@Archaeolibrary, @GoddessFish, @Owlworks,
“There are only two types of aircraft: fighters and targets.”
~Doyle ‘Wahoo’ Nicholson, USMC
Sweating it out in the former Belgian Congo as a civil war mercenary, with Sparks turning wrenches on his T-6 Texan, Hawk splits his time flying combat missions and, back on the ground, sparring with Ella, an attractive young missionary doctor, in the sequel to My Brother’s Keeper.
He looked at me.
“What is wrong?”
“Do you know what they did?”
“Who is they?”
“The Simbas. Up north. In Stanleyville.”
I shook my head.
He nodded his head quickly up and down. “You would not think that—you know, the cruelty of it all.”
“What did they do?”
“Well, you know they have several hundred prisoners up there and they are threatening to kill them all if the government forces come.”
“And we’re going, right?”
“Oh, yes. Oh, yes. You will hear about it tomorrow.”
“But what did they do?” I asked.
“The Simbas? They are—“ He stood up.
“Eric.” I stood up and grabbed his shoulder. “What is going on?”
Eric slowly sat back down. “It was the mayor.”
“And the mayor there, Bond…Bondess…Bondekwe or something. I don’t know, but they stripped him down completely naked and stood him up in front of a mad, mad crowd of rebels.”
I waited. “And?”
Eric shook his head.
“And they carved his liver out—while he was still alive.”
I could feel my face squint in repulsion.
“Yes, while he was still alive.”
“Then they cut it up while it was still hot and—and—and they ate it in front of him as he died.”
I sat down at the end of my cot. “Jesus.”
“Yes, damn it—Jesus Christ, already. Yes, right in front of him. While he watched them and died…”
Do you agree with the adage “Write what you know”
I’m not a doctor and I’m not a lawyer—and I’ve never played one on TV or even stayed at a Holiday Inn Express last night. So, when you throw money my way for one of my novels, you are paying me to lie.
When people tell me, “Hey, you should write what you know,” I roll my eyes. It’s not history. It’s not biography. It’s not science. It is fiction:
fic·tion (fĭk′shən) n. 1. The category of literature, drama, film, or other creative work whose content is imagined and is not necessarily based on fact; 2. Narrative, explanatory material, or belief that is not true or has been imagined or fabricated.
I know about making noise with a Stratocaster and my Blues Junior. As a Commercial Pilot and Certified Flight Instructor, I know about getting airplanes off and back on the ground. Beyond that, I’ve got nothing. Pretty thin gruel for coming up with a lot of stories.
If all you do is “write what you know,” then how does Arthur C. Clarke come up with 2001: A Space Odyssey? How does Isaac Asimov come up with Foundation? How does George Lucas come up with Star Wars? Come on, man!
Instead of “write what you know,” I am all in with fellow novelist and self-proclaimed ne'er-do-well Jay Spencer Green who believes you should know what you write. He says, “Find a subject that intrigues you or that appears to present possibilities for a plot, and research it until you know it inside out.’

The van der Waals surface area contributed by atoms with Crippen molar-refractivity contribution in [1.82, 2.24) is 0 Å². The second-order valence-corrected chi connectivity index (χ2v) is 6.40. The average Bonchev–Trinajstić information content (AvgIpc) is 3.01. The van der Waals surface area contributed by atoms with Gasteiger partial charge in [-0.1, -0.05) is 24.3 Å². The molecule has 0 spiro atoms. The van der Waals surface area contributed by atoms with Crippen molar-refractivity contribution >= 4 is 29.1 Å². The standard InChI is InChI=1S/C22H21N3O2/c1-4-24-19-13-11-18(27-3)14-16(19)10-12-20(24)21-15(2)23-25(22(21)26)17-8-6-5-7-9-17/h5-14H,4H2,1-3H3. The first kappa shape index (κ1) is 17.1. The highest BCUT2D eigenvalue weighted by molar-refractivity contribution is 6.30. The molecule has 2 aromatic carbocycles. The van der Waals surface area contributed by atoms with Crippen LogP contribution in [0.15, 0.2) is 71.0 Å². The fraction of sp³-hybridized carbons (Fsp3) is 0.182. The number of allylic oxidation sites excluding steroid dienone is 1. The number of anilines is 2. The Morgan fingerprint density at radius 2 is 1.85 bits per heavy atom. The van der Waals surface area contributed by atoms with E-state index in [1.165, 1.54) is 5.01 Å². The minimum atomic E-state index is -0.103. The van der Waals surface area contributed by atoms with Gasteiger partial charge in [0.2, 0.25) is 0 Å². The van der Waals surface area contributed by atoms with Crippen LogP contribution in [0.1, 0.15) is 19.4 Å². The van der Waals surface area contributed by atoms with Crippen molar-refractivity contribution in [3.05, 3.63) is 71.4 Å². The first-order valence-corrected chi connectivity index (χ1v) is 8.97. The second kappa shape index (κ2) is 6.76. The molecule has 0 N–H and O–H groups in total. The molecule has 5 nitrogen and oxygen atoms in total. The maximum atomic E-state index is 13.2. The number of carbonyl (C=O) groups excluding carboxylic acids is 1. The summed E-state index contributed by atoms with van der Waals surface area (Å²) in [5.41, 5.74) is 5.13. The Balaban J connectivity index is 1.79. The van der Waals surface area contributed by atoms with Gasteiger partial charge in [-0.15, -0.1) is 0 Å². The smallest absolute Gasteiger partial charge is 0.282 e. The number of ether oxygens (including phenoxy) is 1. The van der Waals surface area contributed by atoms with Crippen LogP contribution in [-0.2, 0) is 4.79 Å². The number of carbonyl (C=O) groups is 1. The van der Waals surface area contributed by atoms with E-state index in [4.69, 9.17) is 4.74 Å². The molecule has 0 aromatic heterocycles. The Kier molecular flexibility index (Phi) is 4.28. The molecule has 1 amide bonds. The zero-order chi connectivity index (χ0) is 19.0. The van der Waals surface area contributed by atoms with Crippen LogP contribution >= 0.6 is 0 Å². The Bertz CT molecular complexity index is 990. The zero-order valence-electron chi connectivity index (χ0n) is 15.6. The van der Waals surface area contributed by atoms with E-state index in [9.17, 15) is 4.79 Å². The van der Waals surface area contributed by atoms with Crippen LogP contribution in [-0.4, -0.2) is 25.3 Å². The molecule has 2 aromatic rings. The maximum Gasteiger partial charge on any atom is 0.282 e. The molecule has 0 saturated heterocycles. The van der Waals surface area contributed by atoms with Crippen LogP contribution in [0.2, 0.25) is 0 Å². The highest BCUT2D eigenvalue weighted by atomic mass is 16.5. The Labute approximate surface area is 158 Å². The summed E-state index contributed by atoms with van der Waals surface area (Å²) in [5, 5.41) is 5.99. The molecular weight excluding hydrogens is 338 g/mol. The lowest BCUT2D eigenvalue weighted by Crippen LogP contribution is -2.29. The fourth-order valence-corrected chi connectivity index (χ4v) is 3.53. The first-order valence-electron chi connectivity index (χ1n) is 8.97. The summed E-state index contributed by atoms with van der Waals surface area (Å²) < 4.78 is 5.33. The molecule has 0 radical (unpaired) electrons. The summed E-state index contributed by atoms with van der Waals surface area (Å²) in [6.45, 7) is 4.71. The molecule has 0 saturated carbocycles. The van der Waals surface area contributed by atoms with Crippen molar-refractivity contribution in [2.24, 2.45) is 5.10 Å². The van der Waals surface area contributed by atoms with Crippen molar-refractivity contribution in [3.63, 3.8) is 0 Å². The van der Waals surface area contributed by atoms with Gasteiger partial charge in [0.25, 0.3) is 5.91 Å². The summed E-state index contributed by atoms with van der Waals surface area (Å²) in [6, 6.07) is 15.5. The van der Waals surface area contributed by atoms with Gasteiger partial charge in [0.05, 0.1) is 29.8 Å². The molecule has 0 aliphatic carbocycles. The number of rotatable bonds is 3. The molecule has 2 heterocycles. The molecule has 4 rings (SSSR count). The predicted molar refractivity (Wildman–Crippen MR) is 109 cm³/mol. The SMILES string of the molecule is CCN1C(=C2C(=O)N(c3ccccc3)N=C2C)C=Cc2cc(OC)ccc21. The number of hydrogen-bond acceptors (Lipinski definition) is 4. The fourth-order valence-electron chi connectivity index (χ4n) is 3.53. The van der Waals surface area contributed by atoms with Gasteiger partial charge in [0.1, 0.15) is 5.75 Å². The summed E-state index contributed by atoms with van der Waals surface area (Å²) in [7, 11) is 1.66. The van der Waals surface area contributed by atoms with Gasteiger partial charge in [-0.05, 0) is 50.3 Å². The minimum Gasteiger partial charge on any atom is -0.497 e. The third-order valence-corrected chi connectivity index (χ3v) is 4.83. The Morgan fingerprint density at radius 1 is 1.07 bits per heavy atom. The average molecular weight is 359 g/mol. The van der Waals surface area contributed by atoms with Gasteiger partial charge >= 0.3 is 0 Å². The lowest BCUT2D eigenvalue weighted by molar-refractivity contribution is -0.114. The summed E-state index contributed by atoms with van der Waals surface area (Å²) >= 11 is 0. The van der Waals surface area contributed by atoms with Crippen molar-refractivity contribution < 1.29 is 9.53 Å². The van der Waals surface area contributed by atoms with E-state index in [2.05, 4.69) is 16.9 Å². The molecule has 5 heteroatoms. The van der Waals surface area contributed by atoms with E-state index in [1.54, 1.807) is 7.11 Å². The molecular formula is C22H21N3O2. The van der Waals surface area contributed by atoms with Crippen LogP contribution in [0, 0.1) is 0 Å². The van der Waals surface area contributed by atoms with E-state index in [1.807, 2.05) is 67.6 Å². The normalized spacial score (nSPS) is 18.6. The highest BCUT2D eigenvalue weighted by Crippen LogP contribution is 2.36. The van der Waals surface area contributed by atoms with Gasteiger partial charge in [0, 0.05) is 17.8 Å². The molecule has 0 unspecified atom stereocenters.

I’ve never been a police officer, but I’ll bet I’ve watched enough Law and Order and Blue Bloods episodes to meet the requirements of a 1000 hour Police Academy Course and have probably sat in the gallery for enough court scenes to count for my first year of law school.
Hollywood in 1950 was long before my time (My Brother’s Keeper). I’ve never been a young girl in high school (Lodging). I’ve never been a Navy SEAL (Article 15). Never been to Alaska (Somethin’ for Nothin’) or to the congo rain forests (Jungleland). And I’ve never met a murderous robotic synthoid (Murder by Munchausen). But if it’s important to your story, you figure it out.
Thank God for the Internet.
The one thing, though, that all of the best writers do know about is human nature. Go back to the Star Wars trailer: “The story of a boy, a girl, and a universe.”
That’s really what it’s all about.
So, hopefully, when I do lie to you, it will be in a much more truthful way than any politician.
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M.T. Bass is a scribbler of fiction who holds fast to the notion that while victors may get to write history, novelists get to write/right reality. He lives, writes, flies and makes music in Mudcat Falls, USA.
Born in Athens, Ohio, M.T. Bass grew up in St. Louis, Missouri. He graduated from Ohio Wesleyan University, majoring in English and Philosophy, then worked in the private sector (where they expect “results”) mainly in the Aerospace & Defense manufacturing market. During those years, Bass continued to write fiction. He is the author of eight novels: My Brother’s Keeper, Crossroads, In the Black, Somethin’ for Nothin’, Murder by Munchausen, The Darknet (Murder by Munchausen Mystery #2), The Invisible Mind (Murder by Munchausen Mystery #3) and Article 15. His writing spans various genres, including Mystery, Adventure, Romance, Black Comedy and TechnoThrillers. A Commercial Pilot and Certified Flight Instructor, airplanes and pilots are featured in many of his stories. Bass currently lives on the shores of Lake Erie near Lorain, Ohio.
Amazon Author Page: http://www.amazon.com/author/mtbass